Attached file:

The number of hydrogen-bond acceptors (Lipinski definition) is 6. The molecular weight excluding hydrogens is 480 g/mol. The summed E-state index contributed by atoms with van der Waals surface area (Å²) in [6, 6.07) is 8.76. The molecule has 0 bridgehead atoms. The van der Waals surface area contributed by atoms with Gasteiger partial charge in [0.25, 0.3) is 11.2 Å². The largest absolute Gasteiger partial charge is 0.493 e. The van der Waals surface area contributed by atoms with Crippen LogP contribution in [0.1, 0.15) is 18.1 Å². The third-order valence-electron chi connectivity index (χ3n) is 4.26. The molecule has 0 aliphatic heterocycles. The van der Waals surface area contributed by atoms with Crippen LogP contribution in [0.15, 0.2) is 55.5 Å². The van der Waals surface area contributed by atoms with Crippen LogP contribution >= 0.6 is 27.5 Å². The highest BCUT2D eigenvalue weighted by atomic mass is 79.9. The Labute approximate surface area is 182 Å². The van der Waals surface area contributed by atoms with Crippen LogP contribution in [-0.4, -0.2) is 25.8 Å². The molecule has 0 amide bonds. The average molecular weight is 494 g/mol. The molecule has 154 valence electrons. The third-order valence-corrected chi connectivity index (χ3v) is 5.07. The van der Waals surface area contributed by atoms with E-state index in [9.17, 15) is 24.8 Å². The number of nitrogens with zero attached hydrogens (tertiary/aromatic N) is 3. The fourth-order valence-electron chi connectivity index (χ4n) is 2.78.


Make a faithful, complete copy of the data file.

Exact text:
The number of hydrogen-bond acceptors (Lipinski definition) is 6. The molecular weight excluding hydrogens is 480 g/mol. The summed E-state index contributed by atoms with van der Waals surface area (Å²) in [6, 6.07) is 8.76. The molecule has 0 bridgehead atoms. The van der Waals surface area contributed by atoms with Gasteiger partial charge in [0.25, 0.3) is 11.2 Å². The largest absolute Gasteiger partial charge is 0.493 e. The van der Waals surface area contributed by atoms with Crippen LogP contribution in [0.1, 0.15) is 18.1 Å². The third-order valence-electron chi connectivity index (χ3n) is 4.26. The molecule has 0 aliphatic heterocycles. The van der Waals surface area contributed by atoms with Crippen LogP contribution in [0.15, 0.2) is 55.5 Å². The van der Waals surface area contributed by atoms with Crippen LogP contribution >= 0.6 is 27.5 Å². The highest BCUT2D eigenvalue weighted by atomic mass is 79.9. The Labute approximate surface area is 182 Å². The van der Waals surface area contributed by atoms with Crippen LogP contribution in [-0.4, -0.2) is 25.8 Å². The molecule has 0 amide bonds. The average molecular weight is 494 g/mol. The molecule has 154 valence electrons. The third-order valence-corrected chi connectivity index (χ3v) is 5.07. The van der Waals surface area contributed by atoms with E-state index in [9.17, 15) is 24.8 Å². The number of nitrogens with zero attached hydrogens (tertiary/aromatic N) is 3. The fourth-order valence-electron chi connectivity index (χ4n) is 2.78.